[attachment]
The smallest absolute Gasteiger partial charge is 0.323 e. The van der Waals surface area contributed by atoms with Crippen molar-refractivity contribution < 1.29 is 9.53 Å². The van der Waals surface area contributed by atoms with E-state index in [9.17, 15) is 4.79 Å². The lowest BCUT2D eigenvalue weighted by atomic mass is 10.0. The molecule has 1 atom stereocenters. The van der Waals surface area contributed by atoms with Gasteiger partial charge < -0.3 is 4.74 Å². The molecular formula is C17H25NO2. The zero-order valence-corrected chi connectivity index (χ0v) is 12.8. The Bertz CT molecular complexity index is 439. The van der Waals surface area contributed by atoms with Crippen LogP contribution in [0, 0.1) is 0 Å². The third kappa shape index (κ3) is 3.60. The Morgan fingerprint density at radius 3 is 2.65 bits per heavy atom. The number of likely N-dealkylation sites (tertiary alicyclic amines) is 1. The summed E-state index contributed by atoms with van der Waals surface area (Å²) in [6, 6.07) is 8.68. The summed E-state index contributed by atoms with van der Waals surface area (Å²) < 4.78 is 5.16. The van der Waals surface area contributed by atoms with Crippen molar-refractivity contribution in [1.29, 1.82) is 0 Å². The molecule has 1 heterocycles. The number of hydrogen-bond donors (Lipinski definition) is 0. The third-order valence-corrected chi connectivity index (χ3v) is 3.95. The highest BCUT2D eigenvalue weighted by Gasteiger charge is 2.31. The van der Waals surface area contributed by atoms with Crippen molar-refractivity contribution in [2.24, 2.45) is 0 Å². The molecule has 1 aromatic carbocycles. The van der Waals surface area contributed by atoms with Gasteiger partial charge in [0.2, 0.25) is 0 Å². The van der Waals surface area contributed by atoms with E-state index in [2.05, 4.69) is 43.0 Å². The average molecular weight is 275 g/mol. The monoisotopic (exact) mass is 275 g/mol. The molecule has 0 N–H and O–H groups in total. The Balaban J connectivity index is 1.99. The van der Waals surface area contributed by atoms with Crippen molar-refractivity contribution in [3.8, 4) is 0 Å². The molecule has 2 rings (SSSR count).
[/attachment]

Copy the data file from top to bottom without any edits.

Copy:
The smallest absolute Gasteiger partial charge is 0.323 e. The van der Waals surface area contributed by atoms with Crippen molar-refractivity contribution < 1.29 is 9.53 Å². The van der Waals surface area contributed by atoms with E-state index in [9.17, 15) is 4.79 Å². The lowest BCUT2D eigenvalue weighted by atomic mass is 10.0. The molecule has 1 atom stereocenters. The van der Waals surface area contributed by atoms with Gasteiger partial charge < -0.3 is 4.74 Å². The molecular formula is C17H25NO2. The zero-order valence-corrected chi connectivity index (χ0v) is 12.8. The Bertz CT molecular complexity index is 439. The van der Waals surface area contributed by atoms with Crippen LogP contribution in [0, 0.1) is 0 Å². The third kappa shape index (κ3) is 3.60. The Morgan fingerprint density at radius 3 is 2.65 bits per heavy atom. The number of likely N-dealkylation sites (tertiary alicyclic amines) is 1. The summed E-state index contributed by atoms with van der Waals surface area (Å²) in [6, 6.07) is 8.68. The summed E-state index contributed by atoms with van der Waals surface area (Å²) < 4.78 is 5.16. The van der Waals surface area contributed by atoms with Crippen molar-refractivity contribution in [1.29, 1.82) is 0 Å². The molecule has 1 heterocycles. The number of hydrogen-bond donors (Lipinski definition) is 0. The third-order valence-corrected chi connectivity index (χ3v) is 3.95. The highest BCUT2D eigenvalue weighted by Gasteiger charge is 2.31. The van der Waals surface area contributed by atoms with Crippen molar-refractivity contribution in [2.24, 2.45) is 0 Å². The molecule has 1 aromatic carbocycles. The van der Waals surface area contributed by atoms with Gasteiger partial charge in [0.2, 0.25) is 0 Å². The van der Waals surface area contributed by atoms with E-state index in [2.05, 4.69) is 43.0 Å². The average molecular weight is 275 g/mol. The monoisotopic (exact) mass is 275 g/mol. The molecule has 0 N–H and O–H groups in total. The Balaban J connectivity index is 1.99. The van der Waals surface area contributed by atoms with Crippen molar-refractivity contribution in [3.8, 4) is 0 Å². The molecule has 2 rings (SSSR count).